Liam raises almost £300,000 for Cystic Fibrosis research

WE may be still in the midst of a global pandemic but that hasn't hampered the fundraising campaign of the tireless Liam McHugh, who is closing in on a scarcely believable £300,000 total for Cystic Fibrosis (CF) research.

To once again underline the generosity of the local community, the Spamount man's fundraising efforts have raised close to £60,000 over the last 12 months, in spite of all that is going on in the world.

That has taken his total to approximately £293,000 - and although Liam's fantastic work has helped to change the lives of thousands of people across Northern Ireland, he is far from finished.

Last week marked one year since the 'life-changing' Kaftrio drug was finally licensed by the European Commission. The drug is said to provide treatment to 90 per cent of cystic fibrosis patients in NI.

But Liam is determined to keep fighting for the other 10 per cent who, very sadly, cannot benefit from Kaftrio.

And with that in mind, he is preparing to take on the London Marathon on October 3 - on the same weekend he will mark his 60th birthday.

Last year, due to COVID-19, the London Marathon was cancelled, so Liam took to the streets of his home village of Spamount to complete the 'virtual' 26.2-mile challenge.

He admits that he cannot wait to return to the buzz of the real thing where thousands line the street of the English capital to cheer each and every participant on.

"I'm hoping for a treble celebration: to reach £300,000, complete the London Marathon and mark my 60th birthday all on the same weekend," said Liam.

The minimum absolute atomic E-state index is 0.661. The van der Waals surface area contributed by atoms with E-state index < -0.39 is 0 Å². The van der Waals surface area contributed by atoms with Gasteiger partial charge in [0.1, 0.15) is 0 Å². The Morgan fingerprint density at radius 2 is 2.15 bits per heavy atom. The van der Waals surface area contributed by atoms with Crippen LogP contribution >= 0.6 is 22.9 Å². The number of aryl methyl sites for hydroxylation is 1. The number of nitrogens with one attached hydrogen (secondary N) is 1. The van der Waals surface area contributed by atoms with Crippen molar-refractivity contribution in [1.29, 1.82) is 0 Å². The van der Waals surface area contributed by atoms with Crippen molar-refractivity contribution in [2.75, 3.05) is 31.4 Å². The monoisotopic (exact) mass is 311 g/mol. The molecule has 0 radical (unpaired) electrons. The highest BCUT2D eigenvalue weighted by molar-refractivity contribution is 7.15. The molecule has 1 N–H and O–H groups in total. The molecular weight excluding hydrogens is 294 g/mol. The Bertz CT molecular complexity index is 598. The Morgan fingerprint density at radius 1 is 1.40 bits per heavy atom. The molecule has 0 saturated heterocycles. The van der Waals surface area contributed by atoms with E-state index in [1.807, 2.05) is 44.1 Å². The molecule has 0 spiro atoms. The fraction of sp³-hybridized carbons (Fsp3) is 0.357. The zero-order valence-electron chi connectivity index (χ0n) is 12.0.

"That's the goal. I have that many aches and pains, but I want to do this for everyone in the CF community.

"The number of people who have written to me to tell me how Kaftrio has transformed their life is overwhelming.

"But on the flip side of that, I also receive messages from people within the 10 per cent that can't make use of Kaftrio, and they thank me for continuing to campaign. They keep me motivated to continue."

Charities across the world have been severely affected by the pandemic, including the CF Trust, where Liam is an ambassador.

The funds he raises help go towards ground-breaking research for new treatments.

"CF Trust still needs funds to continue help families," he continued. "Some people think that my work is finished, and although the new drugs are the biggest thing to have ever happened the CF community here, I will not forget about that 10 per cent.

"There are over 1,800 mutations of the strain of Cystic Fibrosis, so it is obvious drugs are going to affect everyone differently. Sadly, that's why there is 10 per cent of sufferers who are still without the right treatment."

What would it mean to Liam if he was able to make it to £300,000?

"It is something I would never have expected in my lifetime," he said. "At almost 60 years of age, I can say I have played my part in the fight against CF, and it's all been so worthwhile.

"Last year, when I hit £250,000, I thought that was it. But now we're so desperately close to another milestone."

It has been one heck of a journey for Liam, who began his fundraising campaign back in 1993, shortly after the birth of his daughter Rachel, who has CF.

"We all headed up to Belfast on two coaches to take part in the relay race, and we raised £3,500. That was a colossal amount of money back then. I thought it was a one-off.

"Never in my wildest dreams did I believe all that followed was possible. Looking back, that kickstarted the whole thing, and £3,500 has almost turned into £300,000."

To donate to Liam's cause, visit


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